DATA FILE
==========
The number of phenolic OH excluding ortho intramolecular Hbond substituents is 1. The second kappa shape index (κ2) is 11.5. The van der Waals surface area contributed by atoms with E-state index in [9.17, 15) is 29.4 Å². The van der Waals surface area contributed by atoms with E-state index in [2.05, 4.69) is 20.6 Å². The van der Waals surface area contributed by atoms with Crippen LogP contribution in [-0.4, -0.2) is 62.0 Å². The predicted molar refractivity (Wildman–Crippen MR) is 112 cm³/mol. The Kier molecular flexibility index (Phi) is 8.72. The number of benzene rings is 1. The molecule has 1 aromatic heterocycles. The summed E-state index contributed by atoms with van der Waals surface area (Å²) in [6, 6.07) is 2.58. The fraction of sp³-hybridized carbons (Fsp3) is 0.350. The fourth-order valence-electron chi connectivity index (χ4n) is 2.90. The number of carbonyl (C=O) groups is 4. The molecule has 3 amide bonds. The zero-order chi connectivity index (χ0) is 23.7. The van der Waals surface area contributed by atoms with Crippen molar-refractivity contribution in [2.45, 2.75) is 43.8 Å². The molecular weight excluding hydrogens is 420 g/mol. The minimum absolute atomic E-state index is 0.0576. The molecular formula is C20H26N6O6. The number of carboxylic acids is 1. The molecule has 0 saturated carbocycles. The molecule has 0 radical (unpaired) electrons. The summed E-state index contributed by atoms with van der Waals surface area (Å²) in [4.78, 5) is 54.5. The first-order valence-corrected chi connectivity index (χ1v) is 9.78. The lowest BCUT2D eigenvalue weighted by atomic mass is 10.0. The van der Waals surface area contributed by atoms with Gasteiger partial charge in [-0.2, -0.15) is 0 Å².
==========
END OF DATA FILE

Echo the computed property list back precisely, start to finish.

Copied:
The number of phenolic OH excluding ortho intramolecular Hbond substituents is 1. The second kappa shape index (κ2) is 11.5. The van der Waals surface area contributed by atoms with E-state index in [9.17, 15) is 29.4 Å². The van der Waals surface area contributed by atoms with E-state index in [2.05, 4.69) is 20.6 Å². The van der Waals surface area contributed by atoms with Crippen LogP contribution in [-0.4, -0.2) is 62.0 Å². The predicted molar refractivity (Wildman–Crippen MR) is 112 cm³/mol. The Kier molecular flexibility index (Phi) is 8.72. The number of benzene rings is 1. The molecule has 1 aromatic heterocycles. The summed E-state index contributed by atoms with van der Waals surface area (Å²) in [6, 6.07) is 2.58. The fraction of sp³-hybridized carbons (Fsp3) is 0.350. The fourth-order valence-electron chi connectivity index (χ4n) is 2.90. The number of carbonyl (C=O) groups is 4. The molecule has 3 amide bonds. The zero-order chi connectivity index (χ0) is 23.7. The van der Waals surface area contributed by atoms with Crippen molar-refractivity contribution in [2.45, 2.75) is 43.8 Å². The molecular weight excluding hydrogens is 420 g/mol. The minimum absolute atomic E-state index is 0.0576. The molecular formula is C20H26N6O6. The number of carboxylic acids is 1. The molecule has 0 saturated carbocycles. The molecule has 0 radical (unpaired) electrons. The summed E-state index contributed by atoms with van der Waals surface area (Å²) in [4.78, 5) is 54.5. The first-order valence-corrected chi connectivity index (χ1v) is 9.78. The lowest BCUT2D eigenvalue weighted by atomic mass is 10.0. The van der Waals surface area contributed by atoms with Gasteiger partial charge in [-0.2, -0.15) is 0 Å².